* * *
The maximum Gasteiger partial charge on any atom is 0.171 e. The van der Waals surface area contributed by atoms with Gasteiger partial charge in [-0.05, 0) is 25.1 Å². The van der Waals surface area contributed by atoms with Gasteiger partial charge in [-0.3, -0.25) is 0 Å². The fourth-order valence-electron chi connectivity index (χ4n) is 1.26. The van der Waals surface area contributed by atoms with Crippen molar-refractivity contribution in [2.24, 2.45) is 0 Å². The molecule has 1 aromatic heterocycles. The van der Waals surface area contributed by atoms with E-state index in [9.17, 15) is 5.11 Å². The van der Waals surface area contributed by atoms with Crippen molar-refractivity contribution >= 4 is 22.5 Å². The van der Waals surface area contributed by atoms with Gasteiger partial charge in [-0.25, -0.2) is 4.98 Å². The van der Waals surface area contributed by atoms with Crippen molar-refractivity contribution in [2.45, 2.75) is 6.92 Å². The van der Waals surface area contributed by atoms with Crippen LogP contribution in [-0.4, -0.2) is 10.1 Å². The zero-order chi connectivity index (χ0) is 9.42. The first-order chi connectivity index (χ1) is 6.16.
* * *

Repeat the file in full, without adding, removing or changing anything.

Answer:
The maximum Gasteiger partial charge on any atom is 0.171 e. The van der Waals surface area contributed by atoms with Gasteiger partial charge in [-0.05, 0) is 25.1 Å². The van der Waals surface area contributed by atoms with Gasteiger partial charge in [-0.3, -0.25) is 0 Å². The fourth-order valence-electron chi connectivity index (χ4n) is 1.26. The van der Waals surface area contributed by atoms with Crippen molar-refractivity contribution in [2.24, 2.45) is 0 Å². The molecule has 1 aromatic heterocycles. The van der Waals surface area contributed by atoms with E-state index in [9.17, 15) is 5.11 Å². The van der Waals surface area contributed by atoms with Crippen molar-refractivity contribution >= 4 is 22.5 Å². The van der Waals surface area contributed by atoms with Gasteiger partial charge in [-0.25, -0.2) is 4.98 Å². The van der Waals surface area contributed by atoms with Crippen molar-refractivity contribution in [2.45, 2.75) is 6.92 Å². The van der Waals surface area contributed by atoms with Crippen LogP contribution in [-0.4, -0.2) is 10.1 Å². The zero-order chi connectivity index (χ0) is 9.42. The first-order chi connectivity index (χ1) is 6.16.